Lakes provide valuable economic resources for human beings and play an important role in environmental and ecosystem services, such as hydrological cycles, the regulation of runoff, and maintenance for abundant biodiversity [1,2,3,4]. However, because of the combined impact of climatic change and anthropogenic activities, many lakes around the world are changing [5,6,7,8]. Climate warming and anthropogenic activities (e.g., overexploitation, dams and diversions) will adversely affect water quality and quantity. In some regions, wetlands area will decrease or disappear and water tables will decline. Habitats for wetland species will be changed in some lakes [5,6,7,8]. These changes may affect the availability of fresh water and regional eco-environments, thus having a critical influence on regional sustainable development. Lakes may display different responses to external impacts and have different influences on their littoral zones and habitats [9,10,11]. In temperate zone lakes with enough rainfall, these changes may increase ground water input, surface water flux, and cause water storage-flooding during wet seasons that may decrease or eliminate the most emergent species and submerged plant cover and affect both the abundance and species diversity [9,12]. Changes in the lakes in semi-arid and arid climate zone may lead to buried underwater salt exposure, salinization, a large expansion of the littoral zone [9], desertification, and the reestablishment of dominant vegetation during the dry season, all of which will influence the abundance, biomass and community structure of organisms [9,12,13]. As a consequence of climatic change and anthropogenic activities during the past 50 years, Dongting Lake, the second largest freshwater lake in China, has changed in the hydrological regimes (e.g., wetland area and water table) [14,15,16], associated lake patterns [17], the habitats for important species [18], etc. Some of these changes resulted in many environmental and ecological problems, such as a decline of biodiversity and decline/extinction of some species [15,16,19]. Therefore, the first step is to determine the current hydrologic status and trends in Dongting Lake. Water level, a sensitive marker of change, is an important driving factor for lakes, affecting the lake’s physical environment, biota and ecosystem [9,12,20]. The duration, timing, magnitude, rate, and frequency of these changes influence the ecological processes and patterns of lakes [21,22,23,24]. Any significant change to the water level in a lake will affect its physical processes and biological productivity [20]. However, it needs to be stressed that changes in water levels follow natural patterns that are necessary for the survival of many species [3,25,26,27]. Only extreme or untimely floods and droughts have adverse effects for biota and humans [28]. Thus, determining and understanding long-term changes in water levels are necessary to protect and restore lakes’ ecological services. A significant challenge in this field is existed because of limited of measured data, multiple scales of the object variables, uncertainty of impacted factors, etc.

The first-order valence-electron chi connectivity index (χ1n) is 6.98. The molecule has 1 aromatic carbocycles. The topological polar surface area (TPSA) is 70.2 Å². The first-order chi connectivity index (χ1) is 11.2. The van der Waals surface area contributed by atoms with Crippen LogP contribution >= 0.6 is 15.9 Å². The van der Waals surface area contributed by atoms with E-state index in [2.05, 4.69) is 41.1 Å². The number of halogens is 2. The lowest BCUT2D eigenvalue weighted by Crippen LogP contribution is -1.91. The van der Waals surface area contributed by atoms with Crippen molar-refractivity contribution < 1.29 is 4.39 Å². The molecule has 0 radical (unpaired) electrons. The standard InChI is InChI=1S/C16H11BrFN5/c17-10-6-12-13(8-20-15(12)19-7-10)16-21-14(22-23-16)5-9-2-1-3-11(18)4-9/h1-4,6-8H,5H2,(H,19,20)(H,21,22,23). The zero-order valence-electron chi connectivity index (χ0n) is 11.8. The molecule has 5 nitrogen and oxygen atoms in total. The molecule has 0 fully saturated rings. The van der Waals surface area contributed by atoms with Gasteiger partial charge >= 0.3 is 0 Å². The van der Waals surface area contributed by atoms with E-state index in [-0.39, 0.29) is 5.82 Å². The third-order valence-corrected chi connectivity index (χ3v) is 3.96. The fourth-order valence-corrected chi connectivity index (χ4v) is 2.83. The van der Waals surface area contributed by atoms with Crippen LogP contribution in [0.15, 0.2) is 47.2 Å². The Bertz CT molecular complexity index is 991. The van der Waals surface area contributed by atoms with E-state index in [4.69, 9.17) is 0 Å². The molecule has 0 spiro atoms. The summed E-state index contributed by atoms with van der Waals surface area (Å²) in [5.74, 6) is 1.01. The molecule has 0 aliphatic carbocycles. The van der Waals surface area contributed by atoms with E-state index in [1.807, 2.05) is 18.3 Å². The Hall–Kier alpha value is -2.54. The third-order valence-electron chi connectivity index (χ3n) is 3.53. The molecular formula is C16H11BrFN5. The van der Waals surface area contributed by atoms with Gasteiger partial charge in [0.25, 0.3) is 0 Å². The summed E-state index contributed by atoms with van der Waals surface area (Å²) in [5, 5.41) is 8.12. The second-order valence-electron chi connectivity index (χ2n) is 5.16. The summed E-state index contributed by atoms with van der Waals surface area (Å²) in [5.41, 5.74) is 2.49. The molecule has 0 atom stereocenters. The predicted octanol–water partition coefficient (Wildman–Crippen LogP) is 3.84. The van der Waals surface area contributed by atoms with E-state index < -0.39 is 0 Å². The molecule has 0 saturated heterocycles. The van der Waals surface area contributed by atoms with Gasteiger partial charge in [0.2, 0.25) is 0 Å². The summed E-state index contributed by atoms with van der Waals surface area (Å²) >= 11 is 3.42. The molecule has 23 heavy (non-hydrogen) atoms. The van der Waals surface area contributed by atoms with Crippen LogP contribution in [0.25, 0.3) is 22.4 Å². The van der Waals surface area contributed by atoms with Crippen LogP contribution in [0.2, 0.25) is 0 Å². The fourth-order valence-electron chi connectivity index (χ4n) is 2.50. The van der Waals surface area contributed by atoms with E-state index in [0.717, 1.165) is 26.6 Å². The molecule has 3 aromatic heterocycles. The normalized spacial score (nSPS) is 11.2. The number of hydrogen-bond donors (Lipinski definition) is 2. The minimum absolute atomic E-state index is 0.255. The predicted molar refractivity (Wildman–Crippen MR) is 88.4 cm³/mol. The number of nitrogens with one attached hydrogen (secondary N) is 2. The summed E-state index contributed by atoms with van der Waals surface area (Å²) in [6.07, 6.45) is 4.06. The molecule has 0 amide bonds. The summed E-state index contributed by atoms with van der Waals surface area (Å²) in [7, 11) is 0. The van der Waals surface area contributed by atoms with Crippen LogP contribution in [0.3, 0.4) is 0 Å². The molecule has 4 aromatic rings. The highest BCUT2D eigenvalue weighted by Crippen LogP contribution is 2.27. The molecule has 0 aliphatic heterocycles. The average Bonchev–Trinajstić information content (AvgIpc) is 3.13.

Numerous studies of the spatial and temporal changes in lake water level around the world have been conducted. Yin et al. [29] used annual maximum water level data to explore the changes in water levels in Hongze lake. Pasquini et al. [30] selected the mean, maximum, and minimum monthly water levels to analyze the fluctuation of water level in proglacial lakes in Patagonia. Motiee and McBean [31] analyzed the change trend in water levels at Lake Superior and tested the slope magnitude using the water balance model. Haghighi and Kløve [32] used the area-volume-depth curve and the water balance model to test the change in water level for lakes. Li et al. [33] selected the daily mean, upper and lower quartiles, and maximum and minimum water levels from June to September for a statistical analysis of intra-annual flood distributions in Poyang Lake. Using the water level and rainfall data during the period of 1961–2010, the analysis by Yuan et al. [34] showed the water level at Dongting Lake decreased significantly during the period of 1961–1980 and there were longer duration in dry season where the water level was below 24 m during 2003–2010. Compared other sub-periods 1961–1980 and 1981–2002, dam construction was regard as the main factor for the period of 2003–2010. The Three Gorge Reservoir (TGR) started to operate according to 145–175 m scheme after 2009, which brought larger alteration than the 135–156 m scheme before. Therefore, a longer series of measured data are required. Moreover, the quantitative evaluation on the water level variation in Dongting Lake region driven by TGR and other dams may require measured water level, inflow and outflow data at Dongting Lake boundaries, and hydrologic modeling to analyze this kind of problem.